History

Digging up the Facts

By  | 

We hate spam too, we'll never share your email address

 

 

Presidio de San Saba

Photo by Terrance Russell
By John Hallowell 

Most of the Texas Hill Country’s recorded history has occurred since the first expedition of German settlers reached New Braunfels in 1845. The German settlements were ultimately successful, and museums in New Braunfels, Fredericksburg and even as far north as Mason are packed full of artifacts and first-person accounts to document their Hill Country adventure.

Because they were ultimately unsuccessful, most people are not so familiar with the Spanish attempts to tame the Hill Country almost one hundred years earlier. Of course, San Antonio and the Camino Real were already established to the south and east of the Texas Hill country, but it was during a major effort to colonize Texas around 1750 that Spain sent its first major expedition into the heart of the hills.

The valley now inhabited by the town of Menard was chosen as the home for a presidio and a mission in 1757. About 300 Spaniards (including 100 soldiers) made the long journey in a convoy of carts and pack animals from central Mexico, through Saltillo and San Antonio to “civilize” the interior of Texas. The presidio was built on the north side of the San Saba River just west of the present-day town; the mission was built about three miles to the east. The Spaniards built an irrigation ditch, and began cultivating the fertile fields.

Presidio de San Saba

Photo by presidiodesansaba.com

Less than a year later, on March 16, 1758, the mission was destroyed by an army of Comanches and allied tribes. The presidio held out, and its original log stockade walls were replaced by solid rock, but Comanches harassed supply lines, destroyed crops and stole livestock, making life miserable for the defenders. Within ten years, the site was abandoned, and an impressive ruin was all that was left of Spain’s ambitious plans; a few adventurous travelers used the old fort as a makeshift corral and campground through the middle of the 19th century. A mural was painted in 1765 to commemorate the mission’s destruction, but the actual site was forgotten by the early 1900s.

A misguided attempt to reconstruct the presidio was made during the 1930s as a public works project, but the new construction was not done accurately or well. Now that project is, itself, in ruins. Historians and archeologists began trying to relocate Mission San Sabá in the mid-1960s, but it was not until 1993 that the search met success. That’s when Dr. Grant Hall, a professor of anthropology at Texas Tech, discovered a few remnants of the old mission in an alfalfa field just east of Menard. Dr. Hall involved his students in the ongoing study of the old Spanish ruins.

Since 2000, Texas Tech has held regular summer “field schools,” now under the direction of Dr. Tamra Walter, at the old presidio. Dr. Walter is a specialist in historical archaeology who uses the field schools both as a way to give her students some hands-on archaeological experience and as a way to learn more about the fort and the lives of its inhabitants. One of their objectives is to provide a historically accurate description of the presidio; another is to shed light on the lives and activities of the inhabitants. The people of Menard hope to soon be able to build a true-to-life replica of the presidio and an interpretive center to demonstrate for visitors the saga that played out here 250 years ago.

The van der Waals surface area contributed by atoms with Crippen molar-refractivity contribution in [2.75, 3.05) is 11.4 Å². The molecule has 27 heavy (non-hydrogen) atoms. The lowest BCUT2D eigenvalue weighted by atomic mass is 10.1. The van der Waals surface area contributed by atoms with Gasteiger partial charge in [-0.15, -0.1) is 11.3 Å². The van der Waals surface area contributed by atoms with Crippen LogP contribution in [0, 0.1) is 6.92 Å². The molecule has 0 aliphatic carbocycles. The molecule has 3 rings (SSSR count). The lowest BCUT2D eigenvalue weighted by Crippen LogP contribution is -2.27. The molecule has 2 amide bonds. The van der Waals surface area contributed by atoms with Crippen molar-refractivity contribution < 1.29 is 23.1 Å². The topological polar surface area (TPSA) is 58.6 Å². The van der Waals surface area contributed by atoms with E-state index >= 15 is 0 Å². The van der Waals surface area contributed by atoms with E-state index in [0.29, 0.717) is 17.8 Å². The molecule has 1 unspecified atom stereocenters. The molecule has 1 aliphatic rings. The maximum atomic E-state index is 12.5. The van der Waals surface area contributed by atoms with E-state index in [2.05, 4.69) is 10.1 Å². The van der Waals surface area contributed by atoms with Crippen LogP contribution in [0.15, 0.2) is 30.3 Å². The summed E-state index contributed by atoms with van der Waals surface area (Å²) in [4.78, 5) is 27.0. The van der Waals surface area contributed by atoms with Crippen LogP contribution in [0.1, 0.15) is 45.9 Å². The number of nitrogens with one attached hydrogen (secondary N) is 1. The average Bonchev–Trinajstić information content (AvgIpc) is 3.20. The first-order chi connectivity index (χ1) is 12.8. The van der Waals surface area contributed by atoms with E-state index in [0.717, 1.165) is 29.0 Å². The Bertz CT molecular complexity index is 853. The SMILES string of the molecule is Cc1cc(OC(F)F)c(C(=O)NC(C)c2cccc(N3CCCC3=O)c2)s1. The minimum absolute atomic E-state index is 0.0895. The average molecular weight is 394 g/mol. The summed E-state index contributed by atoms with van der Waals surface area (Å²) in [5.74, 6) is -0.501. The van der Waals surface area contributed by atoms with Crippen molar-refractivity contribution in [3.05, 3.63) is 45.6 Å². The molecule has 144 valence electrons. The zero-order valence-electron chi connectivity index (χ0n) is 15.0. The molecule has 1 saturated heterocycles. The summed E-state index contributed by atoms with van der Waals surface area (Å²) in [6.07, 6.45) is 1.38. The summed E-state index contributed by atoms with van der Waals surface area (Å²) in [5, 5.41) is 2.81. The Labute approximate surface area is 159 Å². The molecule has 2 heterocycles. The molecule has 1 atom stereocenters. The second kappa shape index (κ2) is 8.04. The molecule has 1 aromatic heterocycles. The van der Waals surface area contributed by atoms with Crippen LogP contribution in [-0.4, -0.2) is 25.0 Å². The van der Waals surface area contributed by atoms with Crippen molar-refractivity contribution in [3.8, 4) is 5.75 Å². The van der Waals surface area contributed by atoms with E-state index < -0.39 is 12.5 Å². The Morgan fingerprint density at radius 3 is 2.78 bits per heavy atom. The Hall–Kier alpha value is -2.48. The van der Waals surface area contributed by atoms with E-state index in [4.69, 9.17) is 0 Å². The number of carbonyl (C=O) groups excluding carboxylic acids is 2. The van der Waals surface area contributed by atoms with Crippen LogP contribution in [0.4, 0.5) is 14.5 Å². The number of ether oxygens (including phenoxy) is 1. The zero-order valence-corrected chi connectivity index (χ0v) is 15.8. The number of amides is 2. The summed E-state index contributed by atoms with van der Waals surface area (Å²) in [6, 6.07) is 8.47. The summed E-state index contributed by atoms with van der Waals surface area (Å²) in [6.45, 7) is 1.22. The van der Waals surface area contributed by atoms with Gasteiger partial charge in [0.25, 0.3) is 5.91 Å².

Presidio de San Saba

Photo by presidiodesansaba.com

The years of archeological excavations at the site have yielded a great deal of information; the original architecture of the presidio has been partially traced through vestiges of wall foundations, and recovered artifacts give clues to the lives of the people who lived there. Artifacts from the site are typical of the Spanish Colonial period in Texas: musket balls, gunflints, horse equipment, hand-forged iron nails, and shards of imported ceramic olive jars, plates, and bowls.

The approach during the first few years of excavation was to dig in a sort of “checkerboard” formation, in an attempt to “narrow down” the excavation site by determining its outer perimeter. Dr. Walter explained that this year’s focus was to uncover clues that would “make visitors feel a human connection” and help modern Americans understand what life was like for the women and children who lived at the fort. She targeted rooms in the presidio to discover their functions and uses, and looked for trash pits outside the walls. Her students dug 2-meter squares along the south wall of the presidio, and found, to their surprise, that there had been a temporary wall with wooden posts there before the “permanent” structure was completed. They uncovered a “builder’s trench,” with a layer of stones buried along the outline of the wall, and a cobblestone pavement.

“Every year, we find more neat things,” she said. “We always wish we had more time, but we always find tons of good info. We’re surprised to find so much intact.” The people of Menard make her job more pleasant. “I love Menard,” she says. “The people here are so nice; they’re genuinely excited about this place, and they want to see it appreciated.”

More and more visitors are appreciating it, and with good reason. At the time of its occupation, Presidio San Sabá was the lone bastion of Spanish authority on an otherwise unoccupied frontier. Both in physical size and by the size of its military force, it was the largest and most important military installation in Texas at that time. The history represented here in Menard is a priceless asset to the Texas Hill Country.